Acquacotta literally means cooked water, and the name implies that it used to be a soup with very few ingredients. The story goes that sometimes some pebbles were cooked in the water, to give it some flavour, hence the old name for this soup in Italian: la zuppa di pietra, or “stonesoup”.
These days quite some extra ingredients go into the soup, very often porcini mushrooms, and a few eggs. In this recipe, the water has even been replaced by stock.
- 400 gram porcini mushrooms (boletus edulis)
- 3 tablespoons olive oil
- 2 garlic cloves, minced
- 2 tablespoons minced flat-leafed parsley or sage (in Toscana you would pick some mentuccia – Calamintha nepeta (L.) Savi)
- 1 liter home made beef stock (you can add some dried porcini mushrooms to intensify the flavour; if you use cultivated mushrooms for this recipe, then this is almost a must; avoid using stock cubes, but if you really want to try, then get some porcini flavoured ones if you can)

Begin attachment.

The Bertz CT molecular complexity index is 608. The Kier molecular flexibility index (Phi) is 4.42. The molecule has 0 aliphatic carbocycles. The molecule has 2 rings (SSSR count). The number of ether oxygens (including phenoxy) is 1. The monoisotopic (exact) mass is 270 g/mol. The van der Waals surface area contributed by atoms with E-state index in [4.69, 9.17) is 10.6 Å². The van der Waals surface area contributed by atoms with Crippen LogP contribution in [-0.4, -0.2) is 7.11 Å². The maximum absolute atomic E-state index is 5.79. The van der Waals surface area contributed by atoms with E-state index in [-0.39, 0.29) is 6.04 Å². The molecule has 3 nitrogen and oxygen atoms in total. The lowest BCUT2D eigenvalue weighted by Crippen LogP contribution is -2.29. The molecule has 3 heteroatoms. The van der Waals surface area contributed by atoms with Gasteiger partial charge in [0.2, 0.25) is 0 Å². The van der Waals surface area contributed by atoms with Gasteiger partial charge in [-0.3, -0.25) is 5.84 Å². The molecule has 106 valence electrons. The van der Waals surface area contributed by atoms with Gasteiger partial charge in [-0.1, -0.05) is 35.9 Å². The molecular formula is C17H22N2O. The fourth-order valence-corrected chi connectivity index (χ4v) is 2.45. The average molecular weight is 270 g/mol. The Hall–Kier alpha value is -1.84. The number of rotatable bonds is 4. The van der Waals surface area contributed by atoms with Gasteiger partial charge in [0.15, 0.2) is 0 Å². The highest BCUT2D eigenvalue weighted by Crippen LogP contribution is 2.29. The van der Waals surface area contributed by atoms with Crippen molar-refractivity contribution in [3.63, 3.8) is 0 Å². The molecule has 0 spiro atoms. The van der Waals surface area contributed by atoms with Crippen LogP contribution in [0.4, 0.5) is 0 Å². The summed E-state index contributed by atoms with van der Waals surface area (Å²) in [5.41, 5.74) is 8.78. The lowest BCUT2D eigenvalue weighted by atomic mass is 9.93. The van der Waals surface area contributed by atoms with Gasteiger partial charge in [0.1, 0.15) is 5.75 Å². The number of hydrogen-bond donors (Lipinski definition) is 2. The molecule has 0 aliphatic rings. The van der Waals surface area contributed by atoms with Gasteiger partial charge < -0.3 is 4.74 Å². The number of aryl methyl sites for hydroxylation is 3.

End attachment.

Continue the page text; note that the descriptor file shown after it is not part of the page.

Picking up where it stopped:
- 2 eggs
- 4 tablespoons grated Parmigiano-Reggiano
- 4 slices of bread, toasted and diced (croûtons, as the French would say)
Clean the mushrooms with a mushroom brush or a damp cloth, and cut them into pieces. Heat the olive oil, add the garlic, parsley and some pepper. Fry this mixture gently for a few minutes, without browning the garlic. Add the mushrooms. As soon as they start to give up their water, add some salt and the stock. Bring to the boil, cover and let simmer gently for 20 minutes. In the mean time stir the eggs with the cheese in a bowl. When the soup is ready, add this mixture while stirring constantly with a whisk.
And while the soup is simmering, you can watch this film about la zuppa di pietra.